embedded   in   the   URL,   it   can   be   set  with  the  CURLOPT_USERPWD(3)  or
              CURLOPT_USERNAME(3) option.

              sftp://user:password@example.com/etc/issue - This specifies the file /etc/issue

              sftp://user@example.com/~/my-file - This specifies the file my-file in  the  user's
              home directory

              sftp://ssh.example.com/~/Documents/  -  This  requests  a  directory listing of the
              Documents directory under the user's home directory

       SMB    The path part of a SMB request specifies the file to retrieve and from  what  share
              and  directory  or  the share to upload to and as such, may not be omitted.  If the
              user name is not embedded in the URL, it can be set with the CURLOPT_USERPWD(3)  or
              CURLOPT_USERNAME(3)  option.  If  the user name is embedded in the URL then it must
              contain the domain name and as such, the backslash must be URL encoded as %2f.

              smb://server.example.com/files/issue - This specifies the file "issue"  located  in
              the root of the "files" share

              smb://server.example.com/files/  -T issue - This specifies the file "issue" will be
              uploaded to the root of the "files" share.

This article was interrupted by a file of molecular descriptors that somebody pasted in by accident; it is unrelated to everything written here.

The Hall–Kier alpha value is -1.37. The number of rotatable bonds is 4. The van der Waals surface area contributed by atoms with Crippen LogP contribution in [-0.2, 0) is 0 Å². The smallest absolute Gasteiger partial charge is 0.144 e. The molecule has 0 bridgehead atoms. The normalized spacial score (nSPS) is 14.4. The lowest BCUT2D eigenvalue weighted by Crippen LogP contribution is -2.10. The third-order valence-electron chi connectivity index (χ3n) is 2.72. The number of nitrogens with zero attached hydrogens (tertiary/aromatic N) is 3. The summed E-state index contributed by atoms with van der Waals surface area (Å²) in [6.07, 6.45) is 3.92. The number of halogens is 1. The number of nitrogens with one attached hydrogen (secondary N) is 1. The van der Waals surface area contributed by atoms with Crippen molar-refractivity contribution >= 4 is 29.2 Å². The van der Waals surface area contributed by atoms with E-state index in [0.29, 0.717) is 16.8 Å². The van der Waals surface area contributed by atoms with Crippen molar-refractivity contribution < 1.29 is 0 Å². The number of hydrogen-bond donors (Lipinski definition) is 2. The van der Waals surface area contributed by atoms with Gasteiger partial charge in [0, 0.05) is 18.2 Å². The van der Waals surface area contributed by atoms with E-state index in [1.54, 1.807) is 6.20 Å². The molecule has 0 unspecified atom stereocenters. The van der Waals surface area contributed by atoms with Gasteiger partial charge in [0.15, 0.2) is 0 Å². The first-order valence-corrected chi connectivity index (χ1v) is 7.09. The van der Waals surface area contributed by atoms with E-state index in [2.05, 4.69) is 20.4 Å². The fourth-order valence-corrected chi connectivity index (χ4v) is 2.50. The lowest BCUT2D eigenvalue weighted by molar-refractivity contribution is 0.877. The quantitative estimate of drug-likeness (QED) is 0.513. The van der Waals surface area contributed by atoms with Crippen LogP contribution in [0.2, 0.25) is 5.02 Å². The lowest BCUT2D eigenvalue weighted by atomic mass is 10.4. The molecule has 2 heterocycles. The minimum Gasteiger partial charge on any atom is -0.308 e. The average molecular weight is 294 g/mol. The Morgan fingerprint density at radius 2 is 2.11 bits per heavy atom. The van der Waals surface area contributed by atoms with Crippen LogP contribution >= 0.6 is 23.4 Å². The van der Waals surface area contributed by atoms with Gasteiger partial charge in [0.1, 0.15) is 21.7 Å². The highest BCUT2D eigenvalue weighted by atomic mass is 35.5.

LDAP   The path part of a LDAP request can be used to  specify  the:  Distinguished  Name,
              Attributes,  Scope, Filter and Extension for a LDAP search. Each field is separated
              by a question mark and when that field is not required an  empty  string  with  the
              question mark separator should be included.

              ldap://ldap.example.com/o=My%20Organisation  - This will perform a LDAP search with
              the DN as My Organisation.

              ldap://ldap.example.com/o=My%20Organisation?postalAddress - This will  perform  the
              same search but will only return postalAddress attributes.

              ldap://ldap.example.com/?rootDomainNamingContext  -  This specifies an empty DN and
              requests information about the  rootDomainNamingContext  attribute  for  an  Active
              Directory server.

              For  more  information  about  the  individual  components of a LDAP URL please see
              RFC4516.

       RTMP   There's no official URL spec for RTMP so libcurl uses the URL syntax  supported  by
              the  underlying  librtmp library. It has a syntax where it wants a traditional URL,
              followed by a space and a series of space-separated name=value pairs.